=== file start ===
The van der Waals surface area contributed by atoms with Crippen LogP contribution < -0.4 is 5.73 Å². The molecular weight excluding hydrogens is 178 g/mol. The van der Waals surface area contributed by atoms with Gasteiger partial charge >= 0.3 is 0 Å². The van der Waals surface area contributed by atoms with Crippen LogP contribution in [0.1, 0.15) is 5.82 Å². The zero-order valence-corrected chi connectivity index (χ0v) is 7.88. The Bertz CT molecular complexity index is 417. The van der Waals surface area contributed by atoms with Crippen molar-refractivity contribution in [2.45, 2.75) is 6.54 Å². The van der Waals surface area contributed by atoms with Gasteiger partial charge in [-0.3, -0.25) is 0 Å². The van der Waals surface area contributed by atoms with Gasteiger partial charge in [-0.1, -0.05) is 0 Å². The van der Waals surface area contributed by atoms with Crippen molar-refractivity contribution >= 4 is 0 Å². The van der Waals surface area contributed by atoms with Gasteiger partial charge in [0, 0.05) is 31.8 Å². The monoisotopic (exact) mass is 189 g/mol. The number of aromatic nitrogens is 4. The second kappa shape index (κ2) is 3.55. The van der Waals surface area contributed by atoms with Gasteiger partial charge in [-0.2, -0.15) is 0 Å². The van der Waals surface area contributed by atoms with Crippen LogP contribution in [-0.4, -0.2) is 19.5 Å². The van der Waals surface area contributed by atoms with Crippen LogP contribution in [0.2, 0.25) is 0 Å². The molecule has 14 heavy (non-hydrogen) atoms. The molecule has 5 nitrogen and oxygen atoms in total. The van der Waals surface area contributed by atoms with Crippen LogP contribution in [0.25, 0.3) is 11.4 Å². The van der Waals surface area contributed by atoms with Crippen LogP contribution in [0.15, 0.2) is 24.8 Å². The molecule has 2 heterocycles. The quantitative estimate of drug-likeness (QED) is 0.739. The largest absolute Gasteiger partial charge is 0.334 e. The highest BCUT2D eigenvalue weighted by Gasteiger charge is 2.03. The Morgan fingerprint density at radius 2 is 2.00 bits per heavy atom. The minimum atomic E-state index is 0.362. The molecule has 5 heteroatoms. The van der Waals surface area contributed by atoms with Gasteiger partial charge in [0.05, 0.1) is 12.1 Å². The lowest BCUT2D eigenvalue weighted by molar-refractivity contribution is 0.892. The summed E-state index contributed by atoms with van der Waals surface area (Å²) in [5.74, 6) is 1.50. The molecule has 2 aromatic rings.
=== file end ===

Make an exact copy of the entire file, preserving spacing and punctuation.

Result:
The van der Waals surface area contributed by atoms with Crippen LogP contribution < -0.4 is 5.73 Å². The molecular weight excluding hydrogens is 178 g/mol. The van der Waals surface area contributed by atoms with Gasteiger partial charge >= 0.3 is 0 Å². The van der Waals surface area contributed by atoms with Crippen LogP contribution in [0.1, 0.15) is 5.82 Å². The zero-order valence-corrected chi connectivity index (χ0v) is 7.88. The Bertz CT molecular complexity index is 417. The van der Waals surface area contributed by atoms with Crippen molar-refractivity contribution in [2.45, 2.75) is 6.54 Å². The van der Waals surface area contributed by atoms with Gasteiger partial charge in [-0.3, -0.25) is 0 Å². The van der Waals surface area contributed by atoms with Gasteiger partial charge in [-0.1, -0.05) is 0 Å². The van der Waals surface area contributed by atoms with Crippen molar-refractivity contribution >= 4 is 0 Å². The van der Waals surface area contributed by atoms with Gasteiger partial charge in [0, 0.05) is 31.8 Å². The monoisotopic (exact) mass is 189 g/mol. The number of aromatic nitrogens is 4. The second kappa shape index (κ2) is 3.55. The van der Waals surface area contributed by atoms with Gasteiger partial charge in [-0.2, -0.15) is 0 Å². The van der Waals surface area contributed by atoms with Crippen LogP contribution in [-0.4, -0.2) is 19.5 Å². The van der Waals surface area contributed by atoms with Crippen LogP contribution in [0.2, 0.25) is 0 Å². The molecule has 14 heavy (non-hydrogen) atoms. The molecule has 5 nitrogen and oxygen atoms in total. The van der Waals surface area contributed by atoms with Crippen LogP contribution in [0.25, 0.3) is 11.4 Å². The van der Waals surface area contributed by atoms with Crippen LogP contribution in [0.15, 0.2) is 24.8 Å². The molecule has 2 heterocycles. The quantitative estimate of drug-likeness (QED) is 0.739. The largest absolute Gasteiger partial charge is 0.334 e. The highest BCUT2D eigenvalue weighted by Gasteiger charge is 2.03. The Morgan fingerprint density at radius 2 is 2.00 bits per heavy atom. The minimum atomic E-state index is 0.362. The molecule has 5 heteroatoms. The van der Waals surface area contributed by atoms with Gasteiger partial charge in [0.05, 0.1) is 12.1 Å². The lowest BCUT2D eigenvalue weighted by molar-refractivity contribution is 0.892. The summed E-state index contributed by atoms with van der Waals surface area (Å²) in [5.74, 6) is 1.50. The molecule has 2 aromatic rings.